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How to understand the complicated history of ‘go back to Africa’

- April 26, 2016
Africa, from space. (NASA)

The pejorative phrase “Go back to Africa” made news last month when hurled at protesters at Donald Trump rallies. At the canceled rally on the campus of the University of Illinois–Chicago on March 11, protestor Jedidiah Brown was irate after he was allegedly told to “go back to Africa” by a Trump supporter. A natural-born American citizen, Brown said he had never been to Africa and therefore no one had the right to tell him to go back to a place he is not from.

The phrase “Go back to Africa” seems like nothing but an insult. It doesn’t have to be that way, as demonstrated by the historical links between black Americans and the African continent.

Many Americans have been denied a meaningful appreciation of the geographic, economic, and sociopolitical complications in African countries. Few understand the complex history of slavery that forever intertwined the divergent fortunes of Africa and America.

For instance, a well-perpetuated and largely unaddressed myth maintains that all African Americans are descended from African slaves. In fact, before the first permanent English colonial settlement at Jamestown, Va., a number of Africans in the Americas were free people who traveled to the “new world” of their own volition as hired craftspeople or mariners with valuable skills.

Some of these helped the early settlers to survive the challenges of their new environment. Free Africans helped establish the colonies that eventually became America.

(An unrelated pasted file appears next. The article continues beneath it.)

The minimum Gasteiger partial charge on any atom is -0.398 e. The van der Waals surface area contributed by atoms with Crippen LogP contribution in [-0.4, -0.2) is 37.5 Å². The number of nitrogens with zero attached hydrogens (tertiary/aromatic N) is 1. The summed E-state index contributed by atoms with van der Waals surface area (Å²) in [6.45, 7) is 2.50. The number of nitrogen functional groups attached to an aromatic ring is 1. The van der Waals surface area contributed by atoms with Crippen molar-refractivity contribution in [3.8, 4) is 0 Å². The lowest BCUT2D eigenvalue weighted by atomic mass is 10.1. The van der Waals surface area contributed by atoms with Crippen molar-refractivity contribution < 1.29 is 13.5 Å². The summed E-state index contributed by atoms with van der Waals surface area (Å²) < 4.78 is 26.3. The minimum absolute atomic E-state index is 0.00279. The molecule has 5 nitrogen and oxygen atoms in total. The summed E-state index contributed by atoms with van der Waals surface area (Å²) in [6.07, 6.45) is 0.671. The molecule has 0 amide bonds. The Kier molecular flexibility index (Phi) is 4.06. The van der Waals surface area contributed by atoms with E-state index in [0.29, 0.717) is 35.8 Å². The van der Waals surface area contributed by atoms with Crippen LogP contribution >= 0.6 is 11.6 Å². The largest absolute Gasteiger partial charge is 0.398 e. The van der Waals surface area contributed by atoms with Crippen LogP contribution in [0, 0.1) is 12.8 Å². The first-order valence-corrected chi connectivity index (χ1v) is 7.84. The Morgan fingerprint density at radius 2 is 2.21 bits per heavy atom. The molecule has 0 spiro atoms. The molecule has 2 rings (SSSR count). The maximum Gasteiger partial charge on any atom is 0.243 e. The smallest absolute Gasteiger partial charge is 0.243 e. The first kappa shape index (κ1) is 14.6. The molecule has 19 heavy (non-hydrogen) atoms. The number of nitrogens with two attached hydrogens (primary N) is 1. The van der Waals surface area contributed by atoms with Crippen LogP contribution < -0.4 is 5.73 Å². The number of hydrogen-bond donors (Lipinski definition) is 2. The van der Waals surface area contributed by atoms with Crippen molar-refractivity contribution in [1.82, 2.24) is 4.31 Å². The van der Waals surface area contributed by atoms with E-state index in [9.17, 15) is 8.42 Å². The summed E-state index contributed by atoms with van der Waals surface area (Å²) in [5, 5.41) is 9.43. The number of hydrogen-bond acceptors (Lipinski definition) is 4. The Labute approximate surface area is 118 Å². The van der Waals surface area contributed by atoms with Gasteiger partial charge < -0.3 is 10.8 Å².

Moreover, the free flow of blacks between the United States and Africa goes in both directions. Over the past 150 years, tens of thousands of African Americans have resettled in Africa. The United States has seen numerous “back-to-Africa” movements from the 1800s to contemporary times. For instance, Paul Cuffe, a prosperous former slave and businessman in post-colonial Massachusetts spearheaded one of the first back-to-Africa movements and helped return settlers to Sierra Leone in 1815.

Beginning in 1822, the white-led American Colonization Society (ACS) resettled thousands of freeborn blacks and freed slaves in a region in West Africa, next to Sierra Leone, that became Liberia. Scholars heavily debate the ACS’s motives. Some believe many in the group genuinely wished to abolish slavery and resettle blacks for their own welfare; others believe the effort was a politically expedient way to deal with a growing number of freed blacks in the upper South.

Numerous freed blacks asked to go to Africa, which they had never seen but imagined as the home of their ancestors. They were disillusioned with the prospects of racial equality in America.

Fast forward to the early 20th century. Marcus Garvey championed a back-to-Africa movement that ultimately failed. Although many criticized Garvey, including W.E.B. DuBois, his cause was a reminder that “back to Africa” remained an authentic part of the black diaspora discourse, not a shunned reminder of the humiliation of a race and continent.

In the 1960s, at the height of the Civil Rights era, African Americans resettled in Guinea, Tanzania, and other African countries. Some, such as Stokely Carmichael (Kwame Ture), joined the struggle for African liberation. A back-to-Africa movement continues today, with hundreds of African Americans voluntarily leaving for Ghana and other African countries. As yet, there is no official count or census of the number of African Americans who have voluntarily resettled in African countries, but various accounts document their experiences. In my native Sierra Leone one of my own teachers was an American émigré.

As a black man living in America, I think it goes without saying that one’s skin color should not determine inclusion here. But I’m also an African – a Sierra Leonean, to be precise — and a political scientist steeped in the complex political history connecting these two continents. It’s history worth keeping in mind when considering who belongs on which continent. After all, since the human species comes originally from Africa, the invitation to return could be offered to all.

Fodei Batty is an assistant professor of political science at Quinnipiac University in Hamden, Conn.